Date of Graduation


Document Type


Degree Type



Statler College of Engineering and Mineral Resources


Mechanical and Aerospace Engineering

Committee Chair

Patrick H Browning

Committee Co-Chair

Wade Huebsch

Committee Member

John Kuhlman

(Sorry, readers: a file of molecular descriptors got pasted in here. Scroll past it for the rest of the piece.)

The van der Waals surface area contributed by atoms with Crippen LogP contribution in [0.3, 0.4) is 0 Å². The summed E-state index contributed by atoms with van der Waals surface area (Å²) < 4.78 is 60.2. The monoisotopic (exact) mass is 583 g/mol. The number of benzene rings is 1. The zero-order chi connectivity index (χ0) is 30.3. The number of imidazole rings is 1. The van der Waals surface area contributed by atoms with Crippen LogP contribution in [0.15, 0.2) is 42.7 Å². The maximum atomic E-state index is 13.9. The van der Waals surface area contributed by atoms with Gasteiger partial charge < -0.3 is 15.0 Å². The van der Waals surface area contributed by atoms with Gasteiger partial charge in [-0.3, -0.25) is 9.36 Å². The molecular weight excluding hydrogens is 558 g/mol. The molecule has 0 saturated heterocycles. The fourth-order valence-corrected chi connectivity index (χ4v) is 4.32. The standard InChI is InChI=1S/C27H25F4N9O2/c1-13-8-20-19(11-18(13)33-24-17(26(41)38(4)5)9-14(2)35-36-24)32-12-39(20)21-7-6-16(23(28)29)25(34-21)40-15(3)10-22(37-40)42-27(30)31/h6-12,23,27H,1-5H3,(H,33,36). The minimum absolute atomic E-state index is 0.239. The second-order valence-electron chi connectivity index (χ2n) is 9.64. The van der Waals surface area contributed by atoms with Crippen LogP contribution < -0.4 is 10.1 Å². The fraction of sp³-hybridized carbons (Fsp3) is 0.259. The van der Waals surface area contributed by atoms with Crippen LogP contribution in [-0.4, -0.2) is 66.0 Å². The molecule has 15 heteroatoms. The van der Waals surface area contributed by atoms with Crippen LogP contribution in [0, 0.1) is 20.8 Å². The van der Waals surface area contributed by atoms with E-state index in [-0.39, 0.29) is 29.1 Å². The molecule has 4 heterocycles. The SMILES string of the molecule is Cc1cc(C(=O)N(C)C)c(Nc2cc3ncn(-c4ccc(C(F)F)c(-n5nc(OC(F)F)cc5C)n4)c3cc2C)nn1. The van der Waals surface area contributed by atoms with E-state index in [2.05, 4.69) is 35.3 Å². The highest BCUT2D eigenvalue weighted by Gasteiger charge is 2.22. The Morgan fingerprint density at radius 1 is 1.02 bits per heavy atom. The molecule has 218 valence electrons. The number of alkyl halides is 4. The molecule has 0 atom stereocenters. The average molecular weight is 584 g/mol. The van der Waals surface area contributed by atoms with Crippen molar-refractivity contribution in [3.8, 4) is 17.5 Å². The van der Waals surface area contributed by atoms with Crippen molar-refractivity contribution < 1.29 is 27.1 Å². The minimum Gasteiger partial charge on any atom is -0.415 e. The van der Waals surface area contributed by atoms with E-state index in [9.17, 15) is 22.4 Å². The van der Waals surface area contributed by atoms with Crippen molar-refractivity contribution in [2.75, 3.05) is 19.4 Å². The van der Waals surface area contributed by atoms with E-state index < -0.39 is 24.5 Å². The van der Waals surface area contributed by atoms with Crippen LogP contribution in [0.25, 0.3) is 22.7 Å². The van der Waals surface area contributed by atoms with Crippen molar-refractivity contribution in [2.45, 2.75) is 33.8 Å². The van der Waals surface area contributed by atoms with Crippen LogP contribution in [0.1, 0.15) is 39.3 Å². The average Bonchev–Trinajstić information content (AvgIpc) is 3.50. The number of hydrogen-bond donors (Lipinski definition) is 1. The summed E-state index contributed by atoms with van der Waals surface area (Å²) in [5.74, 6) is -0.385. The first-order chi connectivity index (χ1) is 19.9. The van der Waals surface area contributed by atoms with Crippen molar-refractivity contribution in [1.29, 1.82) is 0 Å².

The interaction with the planetary atmosphere is an unavoidable fact when dealing with problems related to aerodynamic studies within the confines of the planet. These include flow effects on bridges, buildings, and various terrain types. Researchers look for more realistic approaches to modeling the complex behavior of the turbulent atmosphere. Environmental wind tunnels (EWTs) were specifically developed to meet this need.;Using parts donated by Cornell University to West Virginia University, a new EWT was built to allow researchers at West Virginia University to begin studying interactions with flow phenomena present in Earth's atmosphere. Problems in the original design required sections of the EWT to the be redesigned, including irregular flow in the contraction, separation of flow in the wide angle diffuser, and a lack of adequately reliable methods of flow control.;Each tunnel section was individually examined and redesigned for optimal performance using a variety of tools. Contraction shapes were compared using computational fluid dynamics to obtain optimal flow entering the fetch. Analytical methods were deployed using techniques developed over the past decades to design a fetch that can accurately simulate planetary boundary layer growth. New controls were added to allow more diverse conditions and increased customization, such as the addition of variable frequency drives to vary test section velocity. Once construction was complete qualification of the EWT was required to model characteristics of the tunnel for future user benefits. This thesis presents an exhaustive qualification method for the newly constructed EWT.